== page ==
You can also find more information here at the conference website: 19th Annual Distressed Investing Conference


Some Takeaways from Citi's Distressed Desk

Last week, Citi held their annual credit conference, an event I have attended for many years and always have thoroughly enjoyed. I would love to spend time writing a post on keynote speaker Michael Milken's fantastic keynote speech at lunch but thought it would make sense to spend time on some takeaways from commentary by Citi's distressed desk.

Scott Balkan, the head of the desk, kicked off with some insightful comments about the current positioning and state of the market. He noted that distressed funds across the board had a specific predisposition to safer trades. He used the analogy of two distinct trades (I'm paraphrasing the numbers below):

  • Trade A: Security trades at 10. Three outcomes: 12, 15, 18
  • Trade B: Security trades at 10. Three outcomes: 5, 12, 100
Scott noted that funds are reluctant to consider trade B and risk loss of capital despite the enormous upside in the tail scenario. I've touched on this topic before when discussing convex versus concave investing strategies.  Because of this dynamic, Scott noted that options (tail events to the upside), are more than likely mis-priced in the market and therefore present opportunities for the diligent investor.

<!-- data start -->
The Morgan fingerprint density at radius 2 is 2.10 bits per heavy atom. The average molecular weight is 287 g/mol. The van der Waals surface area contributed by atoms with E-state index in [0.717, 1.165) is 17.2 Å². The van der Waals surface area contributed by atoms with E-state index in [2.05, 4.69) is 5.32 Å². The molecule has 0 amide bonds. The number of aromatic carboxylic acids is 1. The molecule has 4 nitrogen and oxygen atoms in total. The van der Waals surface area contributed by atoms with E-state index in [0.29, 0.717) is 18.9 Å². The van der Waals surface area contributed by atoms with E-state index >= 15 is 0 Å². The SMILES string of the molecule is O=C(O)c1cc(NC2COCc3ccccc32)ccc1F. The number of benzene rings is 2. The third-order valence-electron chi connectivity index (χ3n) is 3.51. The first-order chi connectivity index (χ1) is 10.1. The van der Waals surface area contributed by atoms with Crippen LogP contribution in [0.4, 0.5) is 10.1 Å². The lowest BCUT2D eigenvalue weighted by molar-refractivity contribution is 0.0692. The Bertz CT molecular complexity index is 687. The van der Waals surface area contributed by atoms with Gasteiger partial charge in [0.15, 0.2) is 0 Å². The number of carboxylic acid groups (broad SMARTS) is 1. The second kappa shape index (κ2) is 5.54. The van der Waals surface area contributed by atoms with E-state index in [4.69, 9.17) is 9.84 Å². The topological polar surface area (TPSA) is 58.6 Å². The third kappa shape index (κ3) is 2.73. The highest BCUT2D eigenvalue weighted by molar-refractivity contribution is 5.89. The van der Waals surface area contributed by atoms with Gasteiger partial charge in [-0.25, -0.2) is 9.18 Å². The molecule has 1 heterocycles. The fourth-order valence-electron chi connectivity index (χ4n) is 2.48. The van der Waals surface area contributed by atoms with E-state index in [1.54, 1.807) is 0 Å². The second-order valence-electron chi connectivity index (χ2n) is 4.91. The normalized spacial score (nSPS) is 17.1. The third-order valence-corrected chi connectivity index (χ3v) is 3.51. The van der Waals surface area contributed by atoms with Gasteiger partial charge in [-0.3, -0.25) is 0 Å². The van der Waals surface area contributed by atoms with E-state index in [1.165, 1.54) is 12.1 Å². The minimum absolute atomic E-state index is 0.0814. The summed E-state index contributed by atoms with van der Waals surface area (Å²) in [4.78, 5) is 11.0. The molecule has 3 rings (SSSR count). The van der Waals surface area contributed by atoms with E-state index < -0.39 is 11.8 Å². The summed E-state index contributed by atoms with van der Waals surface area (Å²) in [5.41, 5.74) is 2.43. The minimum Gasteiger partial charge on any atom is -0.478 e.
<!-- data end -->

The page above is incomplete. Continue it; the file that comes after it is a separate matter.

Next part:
Citi conducted a survey with their clients earlier in the year regarding positioning, cash balances, etc. On of the more interesting takeaways from the survey was very fund funds think their cash position is below average. But at the same time very fund funds think the current opportunity set is above average. No respondent said the opportunity set was very high. For me this is somewhat hard to reconcile.

One of Scott's final points was that most investors are fine being late. This corresponds with investors being predisposed to safer trades. The hardest investment to put on in any market is the falling knife. And because, across the board, funds are ultra focused on short term performance, funds are avoiding that falling knife. Another opportunity for diligent investors.

Citi's desk analysts then presented a number of ideas in the current market place. I will say the presentations across the board were fantastic. While I will not relay what securities the analysts discussed or which way they were positioned (ask your Citi sales coverage), the situations discussed included (but not limited to):
  • Ambac
  • AMR
  • Sharp
  • OSG (OSG had filed that morning! Everyone perked up started talking notes when they analyst began speaking)
  • TXU
Overall, as usual Citi put together great ideas for distressed investors to chew on in a very difficult investing environment. Scott Balkan did note the desk is doing simply enormous volume and as I know a number of the distressed analysts personally, they deserve the volume given their quality of research, market color, and commentary. Great stuff.